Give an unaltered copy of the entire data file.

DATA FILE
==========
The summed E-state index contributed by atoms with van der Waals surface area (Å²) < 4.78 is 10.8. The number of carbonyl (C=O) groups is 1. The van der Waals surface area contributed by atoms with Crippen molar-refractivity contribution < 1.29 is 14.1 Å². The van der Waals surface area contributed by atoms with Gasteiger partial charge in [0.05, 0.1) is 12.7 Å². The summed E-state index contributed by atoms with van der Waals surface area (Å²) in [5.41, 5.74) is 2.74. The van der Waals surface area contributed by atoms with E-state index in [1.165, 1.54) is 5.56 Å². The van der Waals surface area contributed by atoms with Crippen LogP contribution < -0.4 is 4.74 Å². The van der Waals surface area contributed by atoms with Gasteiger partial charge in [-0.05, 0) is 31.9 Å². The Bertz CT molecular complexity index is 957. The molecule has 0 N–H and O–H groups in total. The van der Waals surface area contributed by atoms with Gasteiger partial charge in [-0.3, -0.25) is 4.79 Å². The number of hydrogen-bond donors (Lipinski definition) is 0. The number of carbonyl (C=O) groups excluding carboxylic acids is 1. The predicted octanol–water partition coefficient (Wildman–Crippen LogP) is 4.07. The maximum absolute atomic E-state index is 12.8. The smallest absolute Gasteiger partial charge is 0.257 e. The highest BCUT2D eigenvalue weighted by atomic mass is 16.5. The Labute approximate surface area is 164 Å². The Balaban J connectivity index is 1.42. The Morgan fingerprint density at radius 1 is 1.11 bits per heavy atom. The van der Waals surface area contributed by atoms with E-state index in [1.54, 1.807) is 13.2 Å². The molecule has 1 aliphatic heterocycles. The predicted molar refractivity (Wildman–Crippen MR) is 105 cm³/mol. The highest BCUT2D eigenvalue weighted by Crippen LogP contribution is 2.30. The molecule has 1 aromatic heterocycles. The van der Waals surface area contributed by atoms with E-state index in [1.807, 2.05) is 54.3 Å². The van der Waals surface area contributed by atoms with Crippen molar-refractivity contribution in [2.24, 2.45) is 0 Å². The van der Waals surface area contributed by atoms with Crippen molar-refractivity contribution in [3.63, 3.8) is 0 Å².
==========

The summed E-state index contributed by atoms with van der Waals surface area (Å²) < 4.78 is 10.8. The number of carbonyl (C=O) groups is 1. The van der Waals surface area contributed by atoms with Crippen molar-refractivity contribution < 1.29 is 14.1 Å². The van der Waals surface area contributed by atoms with Gasteiger partial charge in [0.05, 0.1) is 12.7 Å². The summed E-state index contributed by atoms with van der Waals surface area (Å²) in [5.41, 5.74) is 2.74. The van der Waals surface area contributed by atoms with E-state index in [1.165, 1.54) is 5.56 Å². The van der Waals surface area contributed by atoms with Crippen LogP contribution < -0.4 is 4.74 Å². The van der Waals surface area contributed by atoms with Gasteiger partial charge in [-0.05, 0) is 31.9 Å². The Bertz CT molecular complexity index is 957. The molecule has 0 N–H and O–H groups in total. The van der Waals surface area contributed by atoms with Gasteiger partial charge in [-0.3, -0.25) is 4.79 Å². The number of hydrogen-bond donors (Lipinski definition) is 0. The number of carbonyl (C=O) groups excluding carboxylic acids is 1. The predicted octanol–water partition coefficient (Wildman–Crippen LogP) is 4.07. The maximum absolute atomic E-state index is 12.8. The smallest absolute Gasteiger partial charge is 0.257 e. The highest BCUT2D eigenvalue weighted by atomic mass is 16.5. The Labute approximate surface area is 164 Å². The Balaban J connectivity index is 1.42. The Morgan fingerprint density at radius 1 is 1.11 bits per heavy atom. The van der Waals surface area contributed by atoms with E-state index in [1.54, 1.807) is 13.2 Å². The molecule has 1 aliphatic heterocycles. The predicted molar refractivity (Wildman–Crippen MR) is 105 cm³/mol. The highest BCUT2D eigenvalue weighted by Crippen LogP contribution is 2.30. The molecule has 1 aromatic heterocycles. The van der Waals surface area contributed by atoms with E-state index in [1.807, 2.05) is 54.3 Å². The van der Waals surface area contributed by atoms with Crippen molar-refractivity contribution in [2.24, 2.45) is 0 Å². The van der Waals surface area contributed by atoms with Crippen molar-refractivity contribution in [3.63, 3.8) is 0 Å².